|Still rooting for the All Blacks.|
Still, the whole Wellywood scandal that erupted last year and was even put to a public vote, has sort of been the 800 pound gorilla in the room for the last few months. The brouhaha broke out when the Airport Authority, which owns the land overlooking the runway, decided they were going to put a huge "Wellywood" sign up that would be the first thing to greet arriving international visitors. It would be hip and fabby and remind people of Wellington's growing movie industry.
It was immediately decried as derivative of the famous Hollywood sign. It was unoriginal, confirmed the stereotype that Kiwis like to steal other people's ideas, and was the very essence of tackiness, critics said. It sent out precisely the opposite message than the one intended: Wellingtonians were unoriginal copycats. There were even protests.
So the airport backed down and decided to allow the public to nominate and vote on other suggestions. Below was the less-than-inspiring (to me) winner. It is supposed to imply that Wellington is windy. I would suggest that newly arrived passengers didn't really need a sign to point that out to them; they'd find out as soon as they left the terminal building and their possessions were ripped out of their hands and launched off to the South Island by the ever-present gales. But that's just me.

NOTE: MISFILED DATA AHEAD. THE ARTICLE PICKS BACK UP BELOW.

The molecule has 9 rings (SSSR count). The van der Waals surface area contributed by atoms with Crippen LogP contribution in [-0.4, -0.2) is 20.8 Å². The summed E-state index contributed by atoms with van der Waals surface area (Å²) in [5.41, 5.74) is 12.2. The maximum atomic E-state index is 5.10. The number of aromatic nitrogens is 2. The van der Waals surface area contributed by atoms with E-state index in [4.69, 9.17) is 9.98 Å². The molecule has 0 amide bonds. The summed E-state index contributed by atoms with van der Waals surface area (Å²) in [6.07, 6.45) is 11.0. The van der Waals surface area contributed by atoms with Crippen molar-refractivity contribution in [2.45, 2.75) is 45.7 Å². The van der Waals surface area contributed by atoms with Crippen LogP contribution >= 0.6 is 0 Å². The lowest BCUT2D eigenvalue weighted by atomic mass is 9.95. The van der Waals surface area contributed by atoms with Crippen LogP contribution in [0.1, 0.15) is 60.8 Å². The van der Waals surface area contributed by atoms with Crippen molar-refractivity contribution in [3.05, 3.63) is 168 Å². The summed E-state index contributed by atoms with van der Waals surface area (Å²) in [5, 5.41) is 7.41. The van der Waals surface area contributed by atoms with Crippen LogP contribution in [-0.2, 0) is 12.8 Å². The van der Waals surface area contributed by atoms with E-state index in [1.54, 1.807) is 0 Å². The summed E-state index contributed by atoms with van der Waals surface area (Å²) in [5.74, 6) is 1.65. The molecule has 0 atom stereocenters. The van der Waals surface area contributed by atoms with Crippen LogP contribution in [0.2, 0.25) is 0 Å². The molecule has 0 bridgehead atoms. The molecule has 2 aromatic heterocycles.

Then we were promised that the new sign would be installed by the end of March. That came and went. At least once a week Ewan and I would wonder where the new one was. Nothing. We'd just shrug our shoulders; things move at their own pace here, after all. Radio silence persisted, as if the idea had blown away in a storm, if you'll pardon the poor excuse at humor.
Now comes news from one of Wellington alternative newspapers that the new sign - which has been delayed due to unexplained "construction problems" - will be in place by the end of July.
Now isn't that just peachy? As big a fuss as I made about this non-issue issue when it was going down, I may be one of the first people to be treated to a view of this spectacle as it was intended: from an airplane. I leave at o'dark thirty on August 1. Thing is, I have no expectation that this deadline will be met either.